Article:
Other stories for this prompt

"Dammit it's cold today." Bard pulled his hat further down over his forehead and huddled into his fur. "This shit just ain't worth it, Jake." The mule nudged his shoulder and tugged on the lead. He knew where warmth was, as well as his grain.

Man and beast drudged along the logging trail beneath the cold, thin light of the winter sun. Behind them clouds piled up over the horizon, snow dark and ominous. Bard could hear the wind starting, a distant rush of sound bending tree branches and pushing the storm closer.

"Two more miles and we're home," he...

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The blue sun gave off a cold light. The snow seemed to boil under its glare while the trees darkened at their core and whitened at their tips. In the distance I saw a small stall and it gave me pause. I looked over to my partner and he looked back at me, mirroring my confusion. As we drew closer I was convinced that hunger hallucinations had taken complete control. Nothing made sense but this stall made the least sense of all.

But at the first taste of that sweet aching cold I knew that this was real. Out in...

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Photoshoot for bikinis in the middle of winter in a snow covered backdrop was usually my worst dread. Today, however, I was glad because word reached us that our studio blew up after a group of teenage boys decided to experiment with chemicals using a translated foreign magazine. Disaster!

That night huddled in the nearby bar, drinking mulled cider we all said thankful prayers for our good fortune. Jessica, normally the drama queen, shivered and hugged Milly the girl she most hated in the world, or so she had always thought. Today we all grew up.

Starving to be slim...

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When I took the photo it was still light. Tom threw his arms around me and twirled us both around, our shrieks and laughter echoed on the mountain. Ten minutes later he was dead. Torn to pieces by an unexpected pack of hungry wolves. None of them touched me. They circled, growling but left me alone. Even when I ran to the trees and attempted to climb, slipping back down the icy bark. Ignoring screams, snowballs I managed to throw. Dragging Tom's body away they left me alone to my grief, shock, sorrow, disbelief and paralysing fear.

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No shoes or socks in the snow, JaKK was only focused on finding the settlement. Escaping was the easy part, finding his family might be hard. Physical discomfort was not part of his programming, his body able to withstand any extremes of temperature.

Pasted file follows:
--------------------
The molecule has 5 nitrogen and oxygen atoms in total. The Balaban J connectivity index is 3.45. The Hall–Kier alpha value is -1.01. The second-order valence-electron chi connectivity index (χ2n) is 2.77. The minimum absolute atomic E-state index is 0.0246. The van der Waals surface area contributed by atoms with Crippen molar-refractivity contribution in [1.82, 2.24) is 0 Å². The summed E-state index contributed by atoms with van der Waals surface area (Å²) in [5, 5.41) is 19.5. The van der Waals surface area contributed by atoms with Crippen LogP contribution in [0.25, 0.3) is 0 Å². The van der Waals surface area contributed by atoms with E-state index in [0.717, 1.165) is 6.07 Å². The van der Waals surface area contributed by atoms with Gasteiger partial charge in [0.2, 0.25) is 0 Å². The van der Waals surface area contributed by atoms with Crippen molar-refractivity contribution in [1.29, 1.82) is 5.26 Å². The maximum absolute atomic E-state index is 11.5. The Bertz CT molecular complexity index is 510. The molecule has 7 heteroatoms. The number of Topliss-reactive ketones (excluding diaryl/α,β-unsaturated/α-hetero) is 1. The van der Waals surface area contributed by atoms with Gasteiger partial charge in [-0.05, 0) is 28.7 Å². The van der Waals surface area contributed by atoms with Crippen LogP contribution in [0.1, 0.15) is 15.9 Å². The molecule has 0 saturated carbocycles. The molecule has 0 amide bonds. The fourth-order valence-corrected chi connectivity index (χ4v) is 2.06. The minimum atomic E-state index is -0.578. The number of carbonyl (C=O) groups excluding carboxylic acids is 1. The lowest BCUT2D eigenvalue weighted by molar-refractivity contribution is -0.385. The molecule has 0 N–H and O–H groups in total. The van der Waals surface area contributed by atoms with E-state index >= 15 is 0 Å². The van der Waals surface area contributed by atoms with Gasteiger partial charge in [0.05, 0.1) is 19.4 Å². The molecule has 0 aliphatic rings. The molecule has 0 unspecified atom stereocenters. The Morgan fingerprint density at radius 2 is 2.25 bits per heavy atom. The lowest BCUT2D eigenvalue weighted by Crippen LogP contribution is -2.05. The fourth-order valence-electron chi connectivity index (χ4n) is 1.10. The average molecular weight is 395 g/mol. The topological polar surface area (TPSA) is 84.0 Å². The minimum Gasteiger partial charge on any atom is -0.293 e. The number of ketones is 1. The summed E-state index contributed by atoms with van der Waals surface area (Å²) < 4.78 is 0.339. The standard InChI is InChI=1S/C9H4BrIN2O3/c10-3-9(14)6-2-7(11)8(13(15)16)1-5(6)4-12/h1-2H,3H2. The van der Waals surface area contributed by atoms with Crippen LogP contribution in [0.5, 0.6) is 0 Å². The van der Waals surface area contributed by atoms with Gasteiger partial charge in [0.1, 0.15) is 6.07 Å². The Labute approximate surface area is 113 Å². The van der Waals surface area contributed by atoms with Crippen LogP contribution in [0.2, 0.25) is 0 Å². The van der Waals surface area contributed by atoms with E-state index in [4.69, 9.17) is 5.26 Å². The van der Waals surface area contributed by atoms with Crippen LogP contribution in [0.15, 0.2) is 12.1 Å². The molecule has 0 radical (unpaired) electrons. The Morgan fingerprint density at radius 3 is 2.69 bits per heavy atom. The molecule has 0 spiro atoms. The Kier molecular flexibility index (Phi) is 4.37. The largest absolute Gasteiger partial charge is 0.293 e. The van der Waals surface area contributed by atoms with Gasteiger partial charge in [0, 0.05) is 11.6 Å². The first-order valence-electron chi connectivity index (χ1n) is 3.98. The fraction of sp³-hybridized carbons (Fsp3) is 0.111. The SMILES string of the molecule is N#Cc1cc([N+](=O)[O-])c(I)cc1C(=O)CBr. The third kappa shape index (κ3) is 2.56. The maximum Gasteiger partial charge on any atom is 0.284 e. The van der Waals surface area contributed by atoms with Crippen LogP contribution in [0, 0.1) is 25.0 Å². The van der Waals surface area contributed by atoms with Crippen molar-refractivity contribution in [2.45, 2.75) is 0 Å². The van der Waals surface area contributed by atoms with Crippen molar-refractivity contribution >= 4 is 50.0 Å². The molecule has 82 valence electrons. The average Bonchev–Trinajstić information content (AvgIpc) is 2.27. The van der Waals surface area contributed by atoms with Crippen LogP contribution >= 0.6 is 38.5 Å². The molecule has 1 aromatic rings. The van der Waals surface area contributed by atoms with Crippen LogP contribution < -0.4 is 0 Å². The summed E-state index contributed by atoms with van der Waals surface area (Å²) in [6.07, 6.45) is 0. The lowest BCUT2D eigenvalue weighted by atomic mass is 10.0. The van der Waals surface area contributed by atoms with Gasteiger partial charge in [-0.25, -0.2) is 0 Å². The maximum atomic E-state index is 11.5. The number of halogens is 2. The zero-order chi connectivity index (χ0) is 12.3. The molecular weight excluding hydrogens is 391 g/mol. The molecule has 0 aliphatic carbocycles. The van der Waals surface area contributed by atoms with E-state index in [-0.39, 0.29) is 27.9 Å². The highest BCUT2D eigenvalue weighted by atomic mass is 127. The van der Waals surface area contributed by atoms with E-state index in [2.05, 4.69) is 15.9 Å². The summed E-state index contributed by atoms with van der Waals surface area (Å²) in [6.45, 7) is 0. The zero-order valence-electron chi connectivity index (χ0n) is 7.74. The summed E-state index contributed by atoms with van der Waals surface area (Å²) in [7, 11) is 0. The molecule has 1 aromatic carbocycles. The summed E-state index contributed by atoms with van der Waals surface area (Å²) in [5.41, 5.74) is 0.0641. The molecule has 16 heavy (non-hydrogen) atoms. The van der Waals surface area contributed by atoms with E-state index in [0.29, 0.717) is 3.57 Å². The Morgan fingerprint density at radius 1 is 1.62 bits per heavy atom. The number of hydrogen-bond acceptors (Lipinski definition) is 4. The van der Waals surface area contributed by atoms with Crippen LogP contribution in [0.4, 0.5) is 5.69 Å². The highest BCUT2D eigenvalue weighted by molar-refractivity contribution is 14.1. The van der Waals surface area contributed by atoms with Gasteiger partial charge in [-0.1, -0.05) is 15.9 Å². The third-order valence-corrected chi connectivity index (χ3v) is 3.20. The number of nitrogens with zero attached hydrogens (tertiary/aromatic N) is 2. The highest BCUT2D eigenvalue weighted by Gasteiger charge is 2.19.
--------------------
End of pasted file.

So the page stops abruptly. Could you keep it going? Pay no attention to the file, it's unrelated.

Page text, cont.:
The scientists had made them. Fed them. Studied them. Experimented on them. Killed them. Few were left.

After two days he was still beside the forest, the neverending trees.

He might be alone. Lost.

But for the first time in his existence.

He was free.

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"Everyone is a sun," he insisted, but no one was arguing.

"Every dog has his drug," he affirmed, and they all agreed.

"He's an unusual kid," I decided, and they all agreed.

"Everyone is a sun," he repeated, adding, "but not you," and he pointed his peanut butter fist at me.

The sky was hazy and blue, like the sun in a balloon, and the road was cold and icy.

I uncoiled my hand-knit scarf and decided to wait for the moon.

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The wind hit my face just right. My cheeks instantly turned red and i put my head down into my mitten-covered hands to sheild the cold.

We stood in the driveway as the snow swirled around the neighborhood, you placed your hand on my shoulder and led me to your warm car.

The heat was steaming the windows; we removed our gloves and hats. Dashboard Confessional was playing on the college radio station, and I sang along in my head.

We talked for atleast and hour, in between what we knew were goodbye kisses, but not saying goodbye at all...

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The ice road stretched in an endless arc ahead of them, spiralling and curving amongst the tall pine trees like a child's marble run which had been exquisitely crafted out of snow. The sun was barely able to climb higher than the trees at this time of day, and she felt a shiver as the heater in the old car battled the sub-zero temperatures in mid-January here in the North. Her hands gripped the steering wheel more tightly as she concentrated on getting to the hospital safely, hoping against hope that she would be in time to bid her old...

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It is beautiful. The trail was never going to end. Or at least I wasn't going to make it to the end. I won't live forever. I will die before we reach the end of the trail. We'd been traveling for three years. By all calculations it will take another four to five years. I realized that as I was digging through the journals from the explorers before us. I realized that the rest all knew that, they just didn't want to tell me. To tell me that what I had fought for wasn't ever going to be mine.

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About the prompt

Originally displayed on:
January 22, 2011


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